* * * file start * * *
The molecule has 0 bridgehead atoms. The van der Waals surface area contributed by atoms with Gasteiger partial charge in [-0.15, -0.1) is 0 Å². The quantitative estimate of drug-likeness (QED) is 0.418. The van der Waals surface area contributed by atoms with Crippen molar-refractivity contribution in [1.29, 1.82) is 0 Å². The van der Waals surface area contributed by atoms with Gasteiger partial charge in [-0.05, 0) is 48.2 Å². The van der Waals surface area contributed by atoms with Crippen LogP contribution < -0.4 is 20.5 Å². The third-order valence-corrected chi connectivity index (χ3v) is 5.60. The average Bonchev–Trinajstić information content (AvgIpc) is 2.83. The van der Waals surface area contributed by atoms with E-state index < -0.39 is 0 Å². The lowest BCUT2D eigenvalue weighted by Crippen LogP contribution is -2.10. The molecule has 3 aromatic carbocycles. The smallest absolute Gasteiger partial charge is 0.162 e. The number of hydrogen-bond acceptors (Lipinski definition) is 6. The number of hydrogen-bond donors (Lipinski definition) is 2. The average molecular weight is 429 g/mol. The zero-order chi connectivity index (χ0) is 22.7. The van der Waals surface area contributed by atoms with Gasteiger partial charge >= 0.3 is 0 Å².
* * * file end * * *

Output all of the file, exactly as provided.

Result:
The molecule has 0 bridgehead atoms. The van der Waals surface area contributed by atoms with Gasteiger partial charge in [-0.15, -0.1) is 0 Å². The quantitative estimate of drug-likeness (QED) is 0.418. The van der Waals surface area contributed by atoms with Crippen molar-refractivity contribution in [1.29, 1.82) is 0 Å². The van der Waals surface area contributed by atoms with Gasteiger partial charge in [-0.05, 0) is 48.2 Å². The van der Waals surface area contributed by atoms with Crippen LogP contribution < -0.4 is 20.5 Å². The third-order valence-corrected chi connectivity index (χ3v) is 5.60. The average Bonchev–Trinajstić information content (AvgIpc) is 2.83. The van der Waals surface area contributed by atoms with E-state index < -0.39 is 0 Å². The lowest BCUT2D eigenvalue weighted by Crippen LogP contribution is -2.10. The molecule has 3 aromatic carbocycles. The smallest absolute Gasteiger partial charge is 0.162 e. The number of hydrogen-bond acceptors (Lipinski definition) is 6. The number of hydrogen-bond donors (Lipinski definition) is 2. The average molecular weight is 429 g/mol. The zero-order chi connectivity index (χ0) is 22.7. The van der Waals surface area contributed by atoms with Gasteiger partial charge >= 0.3 is 0 Å².